Fault Finding Is Unproductive
    Published in: The Pioneer
    Category: Hacked BY
    Dated: 8/8/2009
A missionary school was beleaguered by the serious problem of indiscipline. The matter went to their concerned council. The council decided to replace the principal. The new principal was quite, a unique character. She would hardly ever raise her voice. After observing her for a few days, the school staff concluded that the authorities had committed a big mistake.

In the meantime, the principal carefully scrutinized the problem areas. There were many students who would routinely come late to school and thereby disrupt the morning assembly. To solve this problem, the principal started standing at the entrance gate exactly when the children used to arrive. Slowly, parents, bus drivers, children, all fell in line.

The next problem was that of indiscipline in the classrooms. The principal began to make frequent rounds and would go and quietly sit in the various classes. The children, aware of her presence, were now afraid of making noise in their classrooms and gradually the school became peaceful.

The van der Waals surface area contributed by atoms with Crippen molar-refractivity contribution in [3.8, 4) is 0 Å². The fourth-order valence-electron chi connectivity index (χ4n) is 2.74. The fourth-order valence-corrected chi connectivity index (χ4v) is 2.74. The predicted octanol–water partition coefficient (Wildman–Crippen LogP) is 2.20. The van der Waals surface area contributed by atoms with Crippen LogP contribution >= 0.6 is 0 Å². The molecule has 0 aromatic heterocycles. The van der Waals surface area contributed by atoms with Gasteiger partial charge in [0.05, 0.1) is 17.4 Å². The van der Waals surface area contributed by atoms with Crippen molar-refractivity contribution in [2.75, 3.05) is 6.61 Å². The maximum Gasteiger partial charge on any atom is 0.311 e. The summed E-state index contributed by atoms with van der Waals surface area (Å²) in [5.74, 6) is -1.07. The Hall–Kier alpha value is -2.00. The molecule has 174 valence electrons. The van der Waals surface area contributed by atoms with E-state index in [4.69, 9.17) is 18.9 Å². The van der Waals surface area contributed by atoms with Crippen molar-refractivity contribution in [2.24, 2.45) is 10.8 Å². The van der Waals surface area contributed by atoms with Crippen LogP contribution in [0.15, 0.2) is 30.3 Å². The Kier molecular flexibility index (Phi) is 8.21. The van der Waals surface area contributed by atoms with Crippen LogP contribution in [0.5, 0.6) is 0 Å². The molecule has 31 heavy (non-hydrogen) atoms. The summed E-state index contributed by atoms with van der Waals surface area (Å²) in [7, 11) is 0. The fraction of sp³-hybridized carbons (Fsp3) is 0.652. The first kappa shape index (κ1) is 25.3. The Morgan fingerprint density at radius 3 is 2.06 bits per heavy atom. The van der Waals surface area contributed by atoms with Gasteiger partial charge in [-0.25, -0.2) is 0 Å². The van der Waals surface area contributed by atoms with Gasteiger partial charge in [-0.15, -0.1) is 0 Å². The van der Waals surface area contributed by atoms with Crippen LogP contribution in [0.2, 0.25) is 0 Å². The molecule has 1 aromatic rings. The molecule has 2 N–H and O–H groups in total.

Whenever a complaint came, the principal would find out the background of the child. She would only speak about the positives like, ďYou come from a good family; your grades are okay,Ē etc. She would also give responsibility to such children obliging them to behave properly. If this did not work, she would call the parents of the erring student. Again, she would be positive with them, encouraging them to spend more time with their children. She believed, after all, souls are intrinsically pure and we become good or bad by association only.

Gradually, the staff and children became less inclined to disturb her. The rebellious streak in some children started dissipating.

The essence of this story is that it is negative to look for faults in others. Unfortunately, we are naturally inclined to do this. By doing so we donít make friends but only enemies. Also, by criticizing other for their faults we divert attention from our own shortcomings. No one can reform another unless that person is himself or herself convinced. Fault-finding is a negative exercise unless it is done with oneself. Donít we consciously or subconsciously know our faults? But most of the time we just donít have the necessary determination to rectify them. We should develop a habit of looking within ourselves rather than finding faults in others. This way we will certainly gain in the long run.

  Designed and Developed by: